United Caribbean Airways
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A special development project by British United Airways - 1969
In the course of collecting and researching the information for The History of British Caledonian 1928-1988, I came across the original report for BUA's Proposal for the Development of an Airline in the Caribbean.
As you would expect this was driven by and reported to those in Board positions, many £millions were involved and in 1969 this was still a considerable sum of money.
This document was written by Stuart Matthews in January 1969 following quite detailed research as you can imagine for setting up a new airline, and was for the attention of Alan Bristow; BUA's Managing Director and Deputy Chairman.
It is a fascinating proposal and one that I am pleased to be able to share on the site.
The Caribbean “Domestic Air Transport” Concept
The phased change of status of various former British colonial territories within the Caribbean into independent states has led to a fragmented air transport picture, advantageous to the large foreign international carriers who are at present able to fly virtually unhindered under the “open skies” policy which has developed, and detrimental to the small local carriers who are unable to operated commercially in the face of such competition.
The creation of a regional domestic air transport area would enable the curtailment of many fifth freedom rights being operated within the area by the large foreign carriers, and the combined traffic rights available to all the participating territories would provide a sound platform on which to build a strong and viable Caribbean carrier. In addition it would give a powerful bargaining position in the negotiation and fifth freedom rights required in other parts of the world.
The logical base on which to build an airline consortium as outlines above is within CARIFTA (Caribbean Free Trade Association) nations, embracing initially a combination of the interests of Barbados, Trinidad, Antigua and Guyana, each of whom has available to them potentially lucrative air traffic licenses, but none of whom can individually justify an efficient modern airline.
Development of the Caribbean Consortium
A study of the relative geographical situation clearly shows that the location of Barbados, standing as it does astride the main traffic generating area of North America and Europe to Trinidad, Guyana and South America, makes it the natural focal point for such a consortium. Neither of the independent territories Trinidad or Guyana is geographically so well placed and to centre an operation on either one of these would inevitably create “back-tracking” routes. Ironically however, of the states, only Barbados has no carrier at present.
In order to enable the development of a Caribbean air transport consortium based in Barbados, it is essential to create, as soon as possible, a Barbadian based airline company which would form the nucleus from which the consortium would grow. The existence of a carrier in Barbados will greatly affect the course of events in the area.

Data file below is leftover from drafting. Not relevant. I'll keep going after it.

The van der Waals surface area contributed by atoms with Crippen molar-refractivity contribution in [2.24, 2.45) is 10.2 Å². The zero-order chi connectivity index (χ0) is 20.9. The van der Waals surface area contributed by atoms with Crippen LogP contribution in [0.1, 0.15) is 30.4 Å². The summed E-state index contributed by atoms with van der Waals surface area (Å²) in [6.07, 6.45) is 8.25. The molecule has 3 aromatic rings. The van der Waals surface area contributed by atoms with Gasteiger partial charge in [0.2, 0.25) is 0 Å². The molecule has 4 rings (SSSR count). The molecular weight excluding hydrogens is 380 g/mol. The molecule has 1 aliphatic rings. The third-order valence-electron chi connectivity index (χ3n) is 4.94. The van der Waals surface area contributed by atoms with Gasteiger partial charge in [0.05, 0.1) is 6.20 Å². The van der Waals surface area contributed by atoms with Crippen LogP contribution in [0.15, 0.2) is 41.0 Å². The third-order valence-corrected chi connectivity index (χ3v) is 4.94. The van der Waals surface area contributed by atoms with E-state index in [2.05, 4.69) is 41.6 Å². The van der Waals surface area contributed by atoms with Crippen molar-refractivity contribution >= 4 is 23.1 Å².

This company, with Government help, would initially take advantage of reciprocal traffic rights which are available to Barbados in order to establish itself as a viable operator and shortly thereafter would embark on a series of planned development phases by entering into associations with other local carriers with the ultimate intention of creating the Caribbean air carriers consortium. The consortium, whist commencing with the CARIFTA states, could ultimately embrace all the carriers of the local nations who are at present facing the same problems.
The USA has made it clear that it would welcome such a consortium, operating one major airline, to emerge, and that it is unwilling to negotiate separate agreements with each independent Caribbean nation. This is well understood and as long ago as 1966 it was possible for BUA to convene a meeting between the carriers of Trinidad (BWIA British West Indian Airways), Antigua (Leeward Islands Air Transport LIAT), Guyana (Guyana Airways) and Surinam (Surinam Airways, SLM) to discuss co-operation. As a direct result of that meeting the Foreign Ministers of both Aruba and Curacao wrote indicating their eagerness for Antilles Airways (ALM) to be included in any consortium arrangements since they appeared to be anxious to shake of KLM’s Dutch influence and pool their traffic rights. It is also understood that the Bahamas Government would be interested for Bahamas Airways to join a consortium.
A general map of the area is shown in Figure 1 below
British United Airways
Proposal for the Establishment of an airline in Barbados
Subsequent Development Plans
23rd January 1969
Tables 1 to 7 respectively list the traffic rights that all foreign carriers are now operating into Barbados, Antigua, Guyana, Trinidad, Bahamas, Surinam, Curacao and Aruba. The traffic rights, or Freedoms of the Air, feature in the tables and below is a summary of them.
The tables can be found here......Tables 1 - 7 .........they open in a seperate window